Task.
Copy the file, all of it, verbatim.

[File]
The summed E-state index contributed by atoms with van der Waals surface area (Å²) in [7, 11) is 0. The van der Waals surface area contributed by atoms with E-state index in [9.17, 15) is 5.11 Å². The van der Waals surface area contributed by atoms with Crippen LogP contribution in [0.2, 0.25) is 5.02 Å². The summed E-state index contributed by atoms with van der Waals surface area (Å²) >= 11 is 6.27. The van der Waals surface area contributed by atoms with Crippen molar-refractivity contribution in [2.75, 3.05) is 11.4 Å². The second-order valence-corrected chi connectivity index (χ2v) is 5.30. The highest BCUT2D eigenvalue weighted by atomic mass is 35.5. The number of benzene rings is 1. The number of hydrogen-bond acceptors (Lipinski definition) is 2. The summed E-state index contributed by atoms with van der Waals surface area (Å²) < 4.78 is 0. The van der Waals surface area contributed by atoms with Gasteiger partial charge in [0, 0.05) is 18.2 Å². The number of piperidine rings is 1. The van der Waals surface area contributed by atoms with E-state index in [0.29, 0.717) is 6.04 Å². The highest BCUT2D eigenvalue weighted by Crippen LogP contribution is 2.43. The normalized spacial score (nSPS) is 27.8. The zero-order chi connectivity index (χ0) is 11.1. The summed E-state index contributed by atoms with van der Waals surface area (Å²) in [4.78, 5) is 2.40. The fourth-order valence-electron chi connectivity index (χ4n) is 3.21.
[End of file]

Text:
The summed E-state index contributed by atoms with van der Waals surface area (Å²) in [7, 11) is 0. The van der Waals surface area contributed by atoms with E-state index in [9.17, 15) is 5.11 Å². The van der Waals surface area contributed by atoms with Crippen LogP contribution in [0.2, 0.25) is 5.02 Å². The summed E-state index contributed by atoms with van der Waals surface area (Å²) >= 11 is 6.27. The van der Waals surface area contributed by atoms with Crippen molar-refractivity contribution in [2.75, 3.05) is 11.4 Å². The second-order valence-corrected chi connectivity index (χ2v) is 5.30. The highest BCUT2D eigenvalue weighted by atomic mass is 35.5. The number of benzene rings is 1. The number of hydrogen-bond acceptors (Lipinski definition) is 2. The summed E-state index contributed by atoms with van der Waals surface area (Å²) < 4.78 is 0. The van der Waals surface area contributed by atoms with Gasteiger partial charge in [0, 0.05) is 18.2 Å². The number of piperidine rings is 1. The van der Waals surface area contributed by atoms with E-state index in [0.29, 0.717) is 6.04 Å². The highest BCUT2D eigenvalue weighted by Crippen LogP contribution is 2.43. The normalized spacial score (nSPS) is 27.8. The zero-order chi connectivity index (χ0) is 11.1. The summed E-state index contributed by atoms with van der Waals surface area (Å²) in [4.78, 5) is 2.40. The fourth-order valence-electron chi connectivity index (χ4n) is 3.21.